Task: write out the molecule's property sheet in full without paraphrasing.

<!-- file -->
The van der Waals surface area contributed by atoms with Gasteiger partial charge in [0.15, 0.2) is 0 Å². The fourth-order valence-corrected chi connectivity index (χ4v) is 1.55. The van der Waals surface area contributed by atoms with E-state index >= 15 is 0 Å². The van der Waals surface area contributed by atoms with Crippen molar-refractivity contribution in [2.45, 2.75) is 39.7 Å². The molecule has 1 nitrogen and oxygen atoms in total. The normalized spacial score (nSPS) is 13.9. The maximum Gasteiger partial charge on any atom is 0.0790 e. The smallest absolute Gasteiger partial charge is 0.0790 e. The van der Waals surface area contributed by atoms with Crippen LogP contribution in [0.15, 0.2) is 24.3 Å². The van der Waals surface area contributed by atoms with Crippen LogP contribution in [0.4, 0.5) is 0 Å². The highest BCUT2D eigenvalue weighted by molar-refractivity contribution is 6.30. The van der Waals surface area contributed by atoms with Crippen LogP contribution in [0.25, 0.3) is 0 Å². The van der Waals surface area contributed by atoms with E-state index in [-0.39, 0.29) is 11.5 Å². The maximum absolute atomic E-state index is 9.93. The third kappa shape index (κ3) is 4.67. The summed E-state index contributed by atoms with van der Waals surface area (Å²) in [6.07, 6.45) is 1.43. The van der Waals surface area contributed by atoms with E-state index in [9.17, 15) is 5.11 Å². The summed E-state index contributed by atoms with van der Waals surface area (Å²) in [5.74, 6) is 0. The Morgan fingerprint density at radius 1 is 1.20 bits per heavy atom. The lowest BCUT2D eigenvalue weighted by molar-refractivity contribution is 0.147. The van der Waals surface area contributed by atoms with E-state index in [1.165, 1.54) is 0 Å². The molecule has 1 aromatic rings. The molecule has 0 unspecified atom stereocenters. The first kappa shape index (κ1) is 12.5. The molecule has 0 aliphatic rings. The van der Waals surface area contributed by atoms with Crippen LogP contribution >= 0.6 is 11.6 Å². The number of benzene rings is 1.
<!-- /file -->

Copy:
The van der Waals surface area contributed by atoms with Gasteiger partial charge in [0.15, 0.2) is 0 Å². The fourth-order valence-corrected chi connectivity index (χ4v) is 1.55. The van der Waals surface area contributed by atoms with E-state index >= 15 is 0 Å². The van der Waals surface area contributed by atoms with Crippen molar-refractivity contribution in [2.45, 2.75) is 39.7 Å². The molecule has 1 nitrogen and oxygen atoms in total. The normalized spacial score (nSPS) is 13.9. The maximum Gasteiger partial charge on any atom is 0.0790 e. The smallest absolute Gasteiger partial charge is 0.0790 e. The van der Waals surface area contributed by atoms with Crippen LogP contribution in [0.15, 0.2) is 24.3 Å². The van der Waals surface area contributed by atoms with Crippen LogP contribution in [0.4, 0.5) is 0 Å². The highest BCUT2D eigenvalue weighted by molar-refractivity contribution is 6.30. The van der Waals surface area contributed by atoms with Crippen LogP contribution in [0.25, 0.3) is 0 Å². The van der Waals surface area contributed by atoms with E-state index in [-0.39, 0.29) is 11.5 Å². The maximum absolute atomic E-state index is 9.93. The third kappa shape index (κ3) is 4.67. The summed E-state index contributed by atoms with van der Waals surface area (Å²) in [6.07, 6.45) is 1.43. The van der Waals surface area contributed by atoms with E-state index in [9.17, 15) is 5.11 Å². The summed E-state index contributed by atoms with van der Waals surface area (Å²) in [5.74, 6) is 0. The Morgan fingerprint density at radius 1 is 1.20 bits per heavy atom. The lowest BCUT2D eigenvalue weighted by molar-refractivity contribution is 0.147. The van der Waals surface area contributed by atoms with E-state index in [1.165, 1.54) is 0 Å². The molecule has 1 aromatic rings. The molecule has 0 unspecified atom stereocenters. The first kappa shape index (κ1) is 12.5. The molecule has 0 aliphatic rings. The van der Waals surface area contributed by atoms with Crippen LogP contribution >= 0.6 is 11.6 Å². The number of benzene rings is 1.